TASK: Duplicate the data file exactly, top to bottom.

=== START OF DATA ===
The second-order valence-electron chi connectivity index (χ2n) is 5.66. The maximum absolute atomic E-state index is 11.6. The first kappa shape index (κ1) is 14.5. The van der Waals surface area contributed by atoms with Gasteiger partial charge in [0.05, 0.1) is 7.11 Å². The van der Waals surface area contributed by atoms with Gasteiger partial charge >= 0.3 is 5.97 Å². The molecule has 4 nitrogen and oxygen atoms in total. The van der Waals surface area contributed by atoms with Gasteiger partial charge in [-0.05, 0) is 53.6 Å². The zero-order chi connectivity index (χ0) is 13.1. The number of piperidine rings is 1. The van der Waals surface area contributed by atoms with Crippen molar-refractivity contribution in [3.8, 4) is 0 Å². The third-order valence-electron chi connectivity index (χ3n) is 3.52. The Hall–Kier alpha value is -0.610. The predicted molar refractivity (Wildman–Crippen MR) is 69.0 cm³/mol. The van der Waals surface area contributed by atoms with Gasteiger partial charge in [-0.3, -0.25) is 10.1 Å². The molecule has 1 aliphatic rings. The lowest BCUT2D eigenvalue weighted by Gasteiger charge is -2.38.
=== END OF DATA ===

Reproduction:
The second-order valence-electron chi connectivity index (χ2n) is 5.66. The maximum absolute atomic E-state index is 11.6. The first kappa shape index (κ1) is 14.5. The van der Waals surface area contributed by atoms with Gasteiger partial charge in [0.05, 0.1) is 7.11 Å². The van der Waals surface area contributed by atoms with Gasteiger partial charge >= 0.3 is 5.97 Å². The molecule has 4 nitrogen and oxygen atoms in total. The van der Waals surface area contributed by atoms with Gasteiger partial charge in [-0.05, 0) is 53.6 Å². The zero-order chi connectivity index (χ0) is 13.1. The number of piperidine rings is 1. The van der Waals surface area contributed by atoms with Crippen molar-refractivity contribution in [3.8, 4) is 0 Å². The third-order valence-electron chi connectivity index (χ3n) is 3.52. The Hall–Kier alpha value is -0.610. The predicted molar refractivity (Wildman–Crippen MR) is 69.0 cm³/mol. The van der Waals surface area contributed by atoms with Gasteiger partial charge in [-0.3, -0.25) is 10.1 Å². The molecule has 1 aliphatic rings. The lowest BCUT2D eigenvalue weighted by Gasteiger charge is -2.38.